By Shane Bacon
Chris Coduto/Arizona Daily Wildcat
Daniel Schirrock gets tripped up by a New Mexico defender during a men's soccer game on Sunday. Even though the men's soccer club team has to scrape for road-trip funds, many of the players say they get to enjoy a highly competitive sport without the pressures of being Division I athletes off the field.
Arizona Daily Wildcat
Tuesday, September 20, 2005
Players pay expenses out of pocket; find games worth price
As Arizona men's club soccer head coach David Hunter walked away from practice on Sept. 12, an errant ball flew toward the 35-year-old club soccer veteran.
In one smooth motion, Hunter flipped off both sandals and fired the ball back off his tattooed right foot without missing a beat.
The play was a perfect example of what the men's club soccer team is all about - being a little rough around the edges, yet at the same time, being serious, effective and cool on the pitch.
That attitude has come into play often with the team, least of all with its finances. The team lacks official university recognition because of the Title IX Education Amendments of 1972 that made all upper-education facilities equalize their sports opportunities for males and females.
As a result, with many new teams having poured into the Arizona athletic department over the last three decades, the men's club soccer team is funded by one source - itself.
"We pray," said Hunter about how he pays for the team's road trips. "We rely on everyone's parents, and we go into debt."
Along with the required $100 monthly fee, which goes mostly toward hotels, Hunter said, the players have to pay for all other expenses on trips, including food and drinks.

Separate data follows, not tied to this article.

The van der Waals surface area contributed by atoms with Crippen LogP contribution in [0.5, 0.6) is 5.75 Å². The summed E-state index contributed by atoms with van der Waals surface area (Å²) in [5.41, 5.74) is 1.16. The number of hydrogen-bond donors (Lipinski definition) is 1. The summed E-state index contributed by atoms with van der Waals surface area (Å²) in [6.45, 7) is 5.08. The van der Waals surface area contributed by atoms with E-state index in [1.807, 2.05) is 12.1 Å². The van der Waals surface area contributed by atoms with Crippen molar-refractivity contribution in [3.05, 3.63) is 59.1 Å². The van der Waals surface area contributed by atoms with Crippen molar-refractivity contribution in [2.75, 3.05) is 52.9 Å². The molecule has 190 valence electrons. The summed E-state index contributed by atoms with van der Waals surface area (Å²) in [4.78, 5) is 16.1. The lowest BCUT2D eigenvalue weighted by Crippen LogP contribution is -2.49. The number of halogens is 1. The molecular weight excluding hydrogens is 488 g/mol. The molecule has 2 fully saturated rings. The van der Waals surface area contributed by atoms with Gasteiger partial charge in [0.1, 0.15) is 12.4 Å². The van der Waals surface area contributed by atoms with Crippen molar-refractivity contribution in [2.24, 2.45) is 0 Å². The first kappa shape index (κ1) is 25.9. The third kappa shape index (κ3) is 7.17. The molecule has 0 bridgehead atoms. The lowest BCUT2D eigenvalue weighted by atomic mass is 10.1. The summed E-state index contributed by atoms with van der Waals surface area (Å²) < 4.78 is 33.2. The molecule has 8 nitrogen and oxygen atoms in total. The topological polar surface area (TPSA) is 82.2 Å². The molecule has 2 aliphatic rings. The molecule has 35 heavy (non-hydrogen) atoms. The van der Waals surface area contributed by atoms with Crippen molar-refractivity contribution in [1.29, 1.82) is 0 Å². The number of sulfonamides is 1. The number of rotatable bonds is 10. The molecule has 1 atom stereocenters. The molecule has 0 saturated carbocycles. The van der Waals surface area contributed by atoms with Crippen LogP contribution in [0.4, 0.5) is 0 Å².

"It probably costs each player $1,000 a year," Hunter said.
The team travels to different states and has two games every weekend, along with three practices during the week.
Hunter said the major difference with his program and the one recognized by the university is the time commitment.
"The only thing we don't do that a Division I team does is practice five times a week," he said.
The "club" title has presented a few downsides for the team.
Over the weekend, players had to mark the lines at the Rincon Vista field for their showdown with rival ASU.
We pray. ...We rely on everyone's parents, and we go into debt. - David Hunter, head coach
During the Wildcats' 2-1 loss to ASU, the Arizona men's club lacrosse team was practicing about 10 yards from the south goal, and an occasional lacrosse ball flew into the playing field during the match.
During Sunday's game against New Mexico State, Wildcats assistant coach Steve Fuhryg had to leave the game at halftime to go shag balls for the Arizona soccer game with New Mexico at Murphy Stadium, one field over.
But with every negative comes a positive, and the Arizona players said they can still enjoy the fierce competition of club soccer without the pressure of being a Division I athlete off the field.
Senior Ryan Ward said that at the club soccer national championships last year in Austin, Texas, the team focused on the games first, but afterward managed to have a good time.
"After the game, we had a blast and went out on the town," Ward said.
Don't mistake this team for a bunch of jokers. Over the summer, sophomore midfielder Tyler Geisert said he was jobless for most of the summer and spent a lot of his free time juggling a soccer ball in a 10-foot room.
"I did it every day when I got bored," he said. "It helped my first touch."
Hunter said that some students might drop off the team because of the time commitment, but made it clear that his team is made up of the best players in Tucson.
"I don't have any player that's good enough to play on this team that leaves it," he said. "Every person out here will at some point in time, either now or very soon in the future, bleed crimson and navy."
The Wildcats are 2-1-1 this year, with their most recent victory coming Sunday against the Aggies.
Already in the first month of school, the team has traveled to California, Texas and New Mexico for matches and will make another trip to the Land of Enchantment this weekend.
The team lacks tents to shade them from the beating sun, a luxury the Arizona soccer team has during game days, as well as the abundance of school paraphernalia handed out to almost every official Wildcat athlete.
But the players still share one thing with their more-recognized peers - the "Arizona" on their jerseys when the whistle blows.